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India Rapidly Re-Emerging as a Global Economic Power

By Asad Ismi

The Asian century has arrived. Just as China is now the world’s manufacturing center, India is fast becoming the main provider of its office services. India’s GDP was $800 billion in 2005 and has grown 8.1% a year since 2003 (a rate second only to China’s) and 6% a year since 1991.

With a population of 1.1 billion, India is the world’s fourth largest economy and, since 1986, the country’s middle class has quadrupled to about 250 million people. Per capita income has increased from US$1,178 to $3,051 since 1980.

Indian companies dominate the world market in offshore information technology (IT) services with a two-thirds share, and hold about 50% of the market for business process outsourcing (BPO). In 2005, Indian IT and BPO revenues were US$36 billion (almost 5% of GDP), an increase of 28% from 2004. IT and BPO services include developing software, setting up call centres, and legal, finance, medical, credit and mortgage-related work. The biggest outsourcers are Western banking and insurance corporations.

IT and BPO are expanding so fast in India that by 2010 there is expected to be a staff shortage of 500,000 qualified graduates. Three of India’s top six companies–Tata Consultancy, Infosys, and Wipro–are IT/BPO providers, ranked fourth, fifth, and sixth, consecutively. Services make up 52% of India’s GDP while industry accounts for 27% and agriculture 22%.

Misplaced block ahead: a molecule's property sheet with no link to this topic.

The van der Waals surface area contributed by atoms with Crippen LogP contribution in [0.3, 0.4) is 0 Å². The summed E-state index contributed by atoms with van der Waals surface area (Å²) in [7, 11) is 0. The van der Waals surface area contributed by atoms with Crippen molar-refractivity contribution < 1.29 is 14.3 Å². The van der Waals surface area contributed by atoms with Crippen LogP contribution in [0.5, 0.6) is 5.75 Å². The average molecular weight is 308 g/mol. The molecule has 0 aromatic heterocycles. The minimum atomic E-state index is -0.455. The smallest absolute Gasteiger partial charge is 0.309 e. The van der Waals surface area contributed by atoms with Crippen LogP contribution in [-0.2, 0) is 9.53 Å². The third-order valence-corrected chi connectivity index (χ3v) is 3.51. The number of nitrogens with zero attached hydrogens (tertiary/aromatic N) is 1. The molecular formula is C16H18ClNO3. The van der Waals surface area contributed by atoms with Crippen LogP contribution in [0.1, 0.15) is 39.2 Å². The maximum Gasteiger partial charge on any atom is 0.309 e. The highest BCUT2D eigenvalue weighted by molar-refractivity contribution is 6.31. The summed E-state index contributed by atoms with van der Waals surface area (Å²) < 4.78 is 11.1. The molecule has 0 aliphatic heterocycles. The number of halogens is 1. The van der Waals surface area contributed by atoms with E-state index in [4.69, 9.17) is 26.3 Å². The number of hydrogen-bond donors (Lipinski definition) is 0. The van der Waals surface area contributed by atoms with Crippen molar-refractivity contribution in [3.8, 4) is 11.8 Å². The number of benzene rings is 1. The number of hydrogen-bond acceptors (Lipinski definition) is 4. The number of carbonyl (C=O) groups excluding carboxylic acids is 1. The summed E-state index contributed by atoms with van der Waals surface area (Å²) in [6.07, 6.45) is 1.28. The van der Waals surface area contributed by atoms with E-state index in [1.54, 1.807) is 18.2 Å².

As one commentator points out, “India has the third largest concentration of educated labour in the world, available at less than one-tenth the cost of their counterparts in the U.S. and Europe.” The significance of this abundance of skilled labour is explained by Mark Thirlwell, author of the report India: The Next Economic Giant, written for Australia’s Lowy Institute for International Policy. Says Thirlwell: “Services now account for by far the largest share of output in developed economies. That means the eventual impact of India’s service revolution on patterns of employment and growth in the developed world could ultimately prove to be greater than that of East Asia’s manufacturing revolution.”